I live in North Grenville, a town of about 15,000 people on the shore of the Rideau River in eastern Ontario, south of Canada’s capital city, Ottawa. This stretch of the river is part of the 180-year-old Rideau Canal system, which is registered as a UNESCO World Heritage Site.
On June 24, we learned that TransCanada Corp. wants to modify a 55-year-old natural gas pipeline to pump 850,000 barrels of tar sands bitumen a day through Ottawa, under the river, and through North Grenville. This would be part of the company’s huge $5-billion Energy East project, designed to move bitumen from landlocked Alberta to the East Coast, where it will fetch higher international prices.
As previously reported, environmentalists in Ottawa were quick to launch a campaign to stop the plan. Opposition is also growing in North Grenville: the article below was published prominently in the North Grenville Times, a weekly newspaper that is distributed to most homes in the area.
We’re just getting started …
An open letter to the Mayor of North Grenville
SAY NO TO THE TAR SANDS PIPELINE
by Ian Angus
Dear David Gordon:
On July 16, you told CBC Radio that you are “very happy” about TransCanada Corp.’s plan to pump tar sands oil through the Rideau River and across North Grenville. I hope you’ll read my reply with an open mind, and join in opposing this dangerous and destructive project.
The first thing to understand about this plan is that TransCanada will not be pumping regular crude oil but thick tar sands gunk, diluted with volatile chemicals so it will flow through the pipe. That poisonous brew is called diluted bitumen, or ‘dilbit.’
Any oil spill is bad, but dilbit spills are horrendous. The solvents evaporate, releasing cancer-causing chemicals into the air, and complete removal of bitumen from soil and water is just about impossible.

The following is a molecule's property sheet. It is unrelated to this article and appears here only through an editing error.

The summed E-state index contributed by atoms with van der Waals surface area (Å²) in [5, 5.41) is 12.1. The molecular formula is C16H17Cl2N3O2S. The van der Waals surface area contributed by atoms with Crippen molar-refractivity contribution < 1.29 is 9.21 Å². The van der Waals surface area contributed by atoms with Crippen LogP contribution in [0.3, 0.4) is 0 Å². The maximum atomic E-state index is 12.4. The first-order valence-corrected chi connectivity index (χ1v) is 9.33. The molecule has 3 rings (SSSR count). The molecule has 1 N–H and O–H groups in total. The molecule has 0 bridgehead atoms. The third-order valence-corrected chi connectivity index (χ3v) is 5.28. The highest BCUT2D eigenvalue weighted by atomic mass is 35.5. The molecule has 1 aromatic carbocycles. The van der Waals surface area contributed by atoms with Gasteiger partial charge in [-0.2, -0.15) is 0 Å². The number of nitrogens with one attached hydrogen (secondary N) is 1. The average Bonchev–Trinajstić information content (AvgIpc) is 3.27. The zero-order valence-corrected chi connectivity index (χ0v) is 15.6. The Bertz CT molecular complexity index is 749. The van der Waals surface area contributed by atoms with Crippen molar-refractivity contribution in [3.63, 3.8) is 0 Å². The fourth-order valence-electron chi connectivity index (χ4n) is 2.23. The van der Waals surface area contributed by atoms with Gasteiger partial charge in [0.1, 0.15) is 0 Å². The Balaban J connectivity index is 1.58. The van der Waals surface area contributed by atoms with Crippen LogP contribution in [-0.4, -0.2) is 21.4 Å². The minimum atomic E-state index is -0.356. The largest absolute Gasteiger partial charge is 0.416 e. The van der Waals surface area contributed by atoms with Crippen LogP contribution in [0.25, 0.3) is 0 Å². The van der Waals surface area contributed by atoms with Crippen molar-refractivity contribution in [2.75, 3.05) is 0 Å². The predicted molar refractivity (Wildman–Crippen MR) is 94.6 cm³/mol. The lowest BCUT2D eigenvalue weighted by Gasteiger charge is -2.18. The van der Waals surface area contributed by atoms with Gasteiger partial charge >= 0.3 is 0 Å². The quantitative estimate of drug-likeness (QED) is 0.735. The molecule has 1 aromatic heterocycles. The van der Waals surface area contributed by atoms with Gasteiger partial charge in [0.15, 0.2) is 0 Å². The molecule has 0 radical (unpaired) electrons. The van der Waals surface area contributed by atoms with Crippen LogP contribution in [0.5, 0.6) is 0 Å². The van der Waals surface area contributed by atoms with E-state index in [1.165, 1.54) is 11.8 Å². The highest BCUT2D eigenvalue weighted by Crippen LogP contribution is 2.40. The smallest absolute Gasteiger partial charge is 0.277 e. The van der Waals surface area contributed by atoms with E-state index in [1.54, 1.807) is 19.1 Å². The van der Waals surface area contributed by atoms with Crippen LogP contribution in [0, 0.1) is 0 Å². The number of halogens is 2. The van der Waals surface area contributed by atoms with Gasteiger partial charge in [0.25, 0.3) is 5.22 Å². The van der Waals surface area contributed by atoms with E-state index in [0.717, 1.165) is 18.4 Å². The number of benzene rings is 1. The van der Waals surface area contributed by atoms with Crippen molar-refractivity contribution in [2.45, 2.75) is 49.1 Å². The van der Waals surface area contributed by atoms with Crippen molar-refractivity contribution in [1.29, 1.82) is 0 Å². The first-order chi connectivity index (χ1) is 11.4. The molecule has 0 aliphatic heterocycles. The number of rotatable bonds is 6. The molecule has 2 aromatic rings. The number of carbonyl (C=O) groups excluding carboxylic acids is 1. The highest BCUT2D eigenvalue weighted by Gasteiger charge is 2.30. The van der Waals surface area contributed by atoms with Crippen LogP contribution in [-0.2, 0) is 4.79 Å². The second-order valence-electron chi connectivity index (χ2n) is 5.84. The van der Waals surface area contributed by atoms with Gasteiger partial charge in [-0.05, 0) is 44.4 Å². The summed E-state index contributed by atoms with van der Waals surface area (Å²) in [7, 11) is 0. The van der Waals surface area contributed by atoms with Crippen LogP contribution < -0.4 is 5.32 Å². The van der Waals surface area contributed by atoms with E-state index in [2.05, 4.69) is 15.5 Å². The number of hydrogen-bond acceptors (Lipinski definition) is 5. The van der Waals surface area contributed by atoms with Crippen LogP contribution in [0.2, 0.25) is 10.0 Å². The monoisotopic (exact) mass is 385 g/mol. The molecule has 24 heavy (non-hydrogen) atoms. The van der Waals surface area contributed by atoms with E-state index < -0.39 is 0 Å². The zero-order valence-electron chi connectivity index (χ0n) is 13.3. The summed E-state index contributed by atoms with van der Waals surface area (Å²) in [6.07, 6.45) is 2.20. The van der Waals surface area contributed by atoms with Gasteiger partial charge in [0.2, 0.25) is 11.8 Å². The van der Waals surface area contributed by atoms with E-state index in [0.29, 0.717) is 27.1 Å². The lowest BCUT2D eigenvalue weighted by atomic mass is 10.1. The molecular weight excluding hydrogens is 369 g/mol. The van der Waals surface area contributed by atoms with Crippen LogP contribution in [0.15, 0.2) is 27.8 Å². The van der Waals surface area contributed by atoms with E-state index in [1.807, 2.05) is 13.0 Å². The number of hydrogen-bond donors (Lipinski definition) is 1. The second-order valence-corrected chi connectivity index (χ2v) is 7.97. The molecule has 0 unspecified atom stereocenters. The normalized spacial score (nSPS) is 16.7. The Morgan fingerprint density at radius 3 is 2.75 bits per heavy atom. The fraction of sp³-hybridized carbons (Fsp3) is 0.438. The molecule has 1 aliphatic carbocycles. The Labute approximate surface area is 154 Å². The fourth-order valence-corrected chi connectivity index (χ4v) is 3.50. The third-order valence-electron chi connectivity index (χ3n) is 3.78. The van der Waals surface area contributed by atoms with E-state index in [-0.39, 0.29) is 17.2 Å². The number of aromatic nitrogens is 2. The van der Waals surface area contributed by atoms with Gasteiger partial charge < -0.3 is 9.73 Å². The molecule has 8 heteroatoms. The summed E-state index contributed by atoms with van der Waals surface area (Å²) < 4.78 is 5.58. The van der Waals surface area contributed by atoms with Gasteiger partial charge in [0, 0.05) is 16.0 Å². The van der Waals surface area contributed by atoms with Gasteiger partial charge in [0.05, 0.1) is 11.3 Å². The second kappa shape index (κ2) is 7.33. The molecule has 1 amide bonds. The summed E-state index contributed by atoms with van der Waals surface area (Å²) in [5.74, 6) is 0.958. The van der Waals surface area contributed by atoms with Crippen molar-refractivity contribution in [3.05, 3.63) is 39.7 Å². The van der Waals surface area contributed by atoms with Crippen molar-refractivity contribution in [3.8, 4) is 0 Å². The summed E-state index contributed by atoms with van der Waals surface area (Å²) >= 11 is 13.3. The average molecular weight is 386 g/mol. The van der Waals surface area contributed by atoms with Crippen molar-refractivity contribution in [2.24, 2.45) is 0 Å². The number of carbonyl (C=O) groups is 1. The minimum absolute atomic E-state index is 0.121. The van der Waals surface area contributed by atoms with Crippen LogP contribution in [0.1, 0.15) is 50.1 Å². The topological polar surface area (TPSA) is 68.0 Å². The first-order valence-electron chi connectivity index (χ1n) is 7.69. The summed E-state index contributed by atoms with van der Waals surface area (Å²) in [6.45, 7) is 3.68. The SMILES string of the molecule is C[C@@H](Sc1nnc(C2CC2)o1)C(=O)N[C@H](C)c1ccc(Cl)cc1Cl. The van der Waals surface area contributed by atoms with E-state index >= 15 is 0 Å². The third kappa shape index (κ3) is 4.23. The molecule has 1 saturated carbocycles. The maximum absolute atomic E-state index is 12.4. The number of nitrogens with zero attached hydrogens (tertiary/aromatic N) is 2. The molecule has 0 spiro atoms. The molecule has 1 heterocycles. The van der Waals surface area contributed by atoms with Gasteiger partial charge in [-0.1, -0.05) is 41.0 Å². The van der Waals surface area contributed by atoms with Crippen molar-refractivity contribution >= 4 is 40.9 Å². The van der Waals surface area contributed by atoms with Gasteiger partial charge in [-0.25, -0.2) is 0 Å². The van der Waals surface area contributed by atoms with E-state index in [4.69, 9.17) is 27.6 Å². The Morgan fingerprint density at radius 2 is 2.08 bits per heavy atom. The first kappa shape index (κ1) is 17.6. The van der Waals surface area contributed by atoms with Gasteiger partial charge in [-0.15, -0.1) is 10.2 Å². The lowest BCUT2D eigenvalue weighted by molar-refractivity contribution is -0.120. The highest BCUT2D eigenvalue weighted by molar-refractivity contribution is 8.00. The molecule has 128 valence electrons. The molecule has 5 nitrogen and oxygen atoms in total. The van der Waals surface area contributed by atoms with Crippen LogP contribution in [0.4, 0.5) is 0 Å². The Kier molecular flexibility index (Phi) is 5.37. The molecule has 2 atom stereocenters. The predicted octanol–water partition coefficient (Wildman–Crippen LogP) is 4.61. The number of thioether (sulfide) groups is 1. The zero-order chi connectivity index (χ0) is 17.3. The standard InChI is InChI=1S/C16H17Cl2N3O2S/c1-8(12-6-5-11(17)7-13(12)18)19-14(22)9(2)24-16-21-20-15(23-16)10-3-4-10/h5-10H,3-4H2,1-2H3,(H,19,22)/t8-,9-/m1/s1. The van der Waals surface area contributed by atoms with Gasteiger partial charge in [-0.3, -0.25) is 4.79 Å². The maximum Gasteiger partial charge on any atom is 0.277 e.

On average, there are two pipeline spills every week in Canada. Older pipelines are particularly vulnerable, and this one is over 55 years old. So the question is not if the pipeline will leak, but when and where.
In July 2010, a 40-year-old pipeline carrying dilbit burst in Michigan, forcing closure of 40 kilometres of the Kalamazoo River. Most of the bitumen sank to the bottom, where it continues to release poison into the water. Nearby homes were evacuated because high levels of benzene, a known carcinogen, were found in the air. Three years and over $800 million later, Enbridge still has not completed the cleanup.
Imagine a similar break in the section of TransCanada’s pipe that will cross the Rideau River near Highway 416. Boating, swimming and fishing would be banned, from Kemptville to midtown Ottawa. Crops grown nearby would be unsaleable. Children and the elderly would be particularly vulnerable to the noxious fumes. Homes near the river would lose all value.
The risk is simply unacceptable.
And if the leak isn’t in the river? Ask the people of Mayflower, Arkansas, where a pipeline carrying dilbit from Alberta burst just four months ago. Dilbit flowed into a residential neighborhood, contaminating the soil and poisoning a nearby lake. High levels of carcinogens were found in the air. Most of the residents have had to leave, and the few that remain face serious health threats.